Sidebar is a chill but classy destination for pre-show dinner and post-show drinks.
Literal seconds from the Danforth Music Hall, the menu reads like a mixtape of hits, a list of classics like steak frites, burgers, fried chicken, and iconic cocktails like Manhattans, Boulevardiers and Old Fashioneds.
The space is clean and white with a distinct bistro feel, spherical hanging lamps casting a dim glow over the shiny white tile and leathery banquettes.
A garage door at the front opens to the street.
Shishito peppers ($10), like a few dishes, are plated in a skillet, though it’s not actually warm.
I could have done without the bed of hummus and crispy chickpeas they were served on: the shishitos are delicious enough that they could stand on their own.
Southern fried chicken ($16) is chunked into nuggets, not the most authentic fried chicken ever but although the crust isn’t super thick and crunchy it’s nicely crispy and the chicken is juicy. Comes with a surprisingly fiery house hot sauce as well as a vinegary slaw.
Steak frites ($25) tops a thick cut of locally raised, hormone- and antibiotic-free AAA meat with an indulgent compound herb butter. It’s served with shoestring fries and crispy onions that bring the whole picture together, adding texture to the rich dish.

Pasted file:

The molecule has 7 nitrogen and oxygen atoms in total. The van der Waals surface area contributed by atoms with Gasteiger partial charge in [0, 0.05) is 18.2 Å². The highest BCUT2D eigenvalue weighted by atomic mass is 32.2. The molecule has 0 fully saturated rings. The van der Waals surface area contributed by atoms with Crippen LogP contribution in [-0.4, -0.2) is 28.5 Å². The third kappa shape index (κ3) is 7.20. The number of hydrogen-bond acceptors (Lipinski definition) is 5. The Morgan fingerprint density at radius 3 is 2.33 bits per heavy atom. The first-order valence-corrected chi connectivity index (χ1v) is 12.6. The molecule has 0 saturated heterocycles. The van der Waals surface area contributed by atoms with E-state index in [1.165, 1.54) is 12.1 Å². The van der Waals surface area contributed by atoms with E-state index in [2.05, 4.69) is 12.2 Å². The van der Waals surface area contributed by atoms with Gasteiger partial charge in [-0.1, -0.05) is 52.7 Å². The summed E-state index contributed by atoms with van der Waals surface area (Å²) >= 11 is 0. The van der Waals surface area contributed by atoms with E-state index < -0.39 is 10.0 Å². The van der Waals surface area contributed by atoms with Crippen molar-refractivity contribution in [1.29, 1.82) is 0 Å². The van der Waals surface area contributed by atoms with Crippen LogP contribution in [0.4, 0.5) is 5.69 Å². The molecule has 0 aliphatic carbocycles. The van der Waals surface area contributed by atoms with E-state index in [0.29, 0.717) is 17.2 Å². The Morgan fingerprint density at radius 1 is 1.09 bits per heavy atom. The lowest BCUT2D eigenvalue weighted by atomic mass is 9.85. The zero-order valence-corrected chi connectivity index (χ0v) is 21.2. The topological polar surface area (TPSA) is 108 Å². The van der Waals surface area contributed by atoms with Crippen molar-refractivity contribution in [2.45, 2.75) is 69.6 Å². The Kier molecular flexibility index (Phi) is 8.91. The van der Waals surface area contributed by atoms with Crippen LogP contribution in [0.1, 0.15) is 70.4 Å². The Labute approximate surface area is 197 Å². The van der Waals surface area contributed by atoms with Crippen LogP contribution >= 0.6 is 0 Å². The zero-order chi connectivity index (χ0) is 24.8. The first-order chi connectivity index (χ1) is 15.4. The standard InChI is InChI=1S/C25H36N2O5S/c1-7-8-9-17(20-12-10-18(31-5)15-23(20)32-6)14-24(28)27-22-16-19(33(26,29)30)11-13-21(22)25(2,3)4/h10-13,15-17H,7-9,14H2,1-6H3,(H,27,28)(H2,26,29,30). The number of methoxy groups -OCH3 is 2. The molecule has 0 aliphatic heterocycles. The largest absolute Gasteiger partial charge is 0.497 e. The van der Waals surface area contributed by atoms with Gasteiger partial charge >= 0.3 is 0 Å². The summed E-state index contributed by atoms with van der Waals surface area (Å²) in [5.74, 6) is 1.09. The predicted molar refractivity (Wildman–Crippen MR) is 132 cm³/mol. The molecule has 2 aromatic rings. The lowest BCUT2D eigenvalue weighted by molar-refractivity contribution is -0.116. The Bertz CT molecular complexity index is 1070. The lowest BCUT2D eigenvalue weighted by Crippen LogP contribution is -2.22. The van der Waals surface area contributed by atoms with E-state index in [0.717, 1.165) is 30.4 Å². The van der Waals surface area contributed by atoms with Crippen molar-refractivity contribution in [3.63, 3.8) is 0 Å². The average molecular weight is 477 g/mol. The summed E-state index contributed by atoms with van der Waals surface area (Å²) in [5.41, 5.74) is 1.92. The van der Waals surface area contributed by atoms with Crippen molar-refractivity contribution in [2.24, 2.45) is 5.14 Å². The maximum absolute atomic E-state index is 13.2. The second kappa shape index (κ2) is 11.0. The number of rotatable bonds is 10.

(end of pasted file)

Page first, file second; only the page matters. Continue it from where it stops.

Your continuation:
Brussel sprouts ($7) are part of a tight, basic menu of sides few could find argument with. It’s hard to find someone who doesn’t love a brussel sprout when it’s pan seared and accompanied by hunks of double smoked bacon.
Cauliflower ($7) is similarly crowd-pleasing, given the roasted treatment that brings out its best qualities and dressed with flavourful chili flakes, parsley, confit garlic and sherry vinegar.
An Old Fashioned is made with Bulleit, a raw sugar cube, and Angostura bitters, garnished with an orange peel for a faithful rendition of this boozy drink. All cocktails here are two ounces and ring in at $12.
There are also 40 Creek Confederation Oak Manhattans with bourbon cherries, negronis, Moscow Mules, and caesars with loaded skewers. In addition to that, there’s buck-an-ounce wine on tap.
Although this may not be the most personal or intimate spot in town, it serves a purpose, and that’s to feed hungry concert-goers. Like a compilation CD, it’s designed to appeal to the masses, and everyone should be able to find something they like.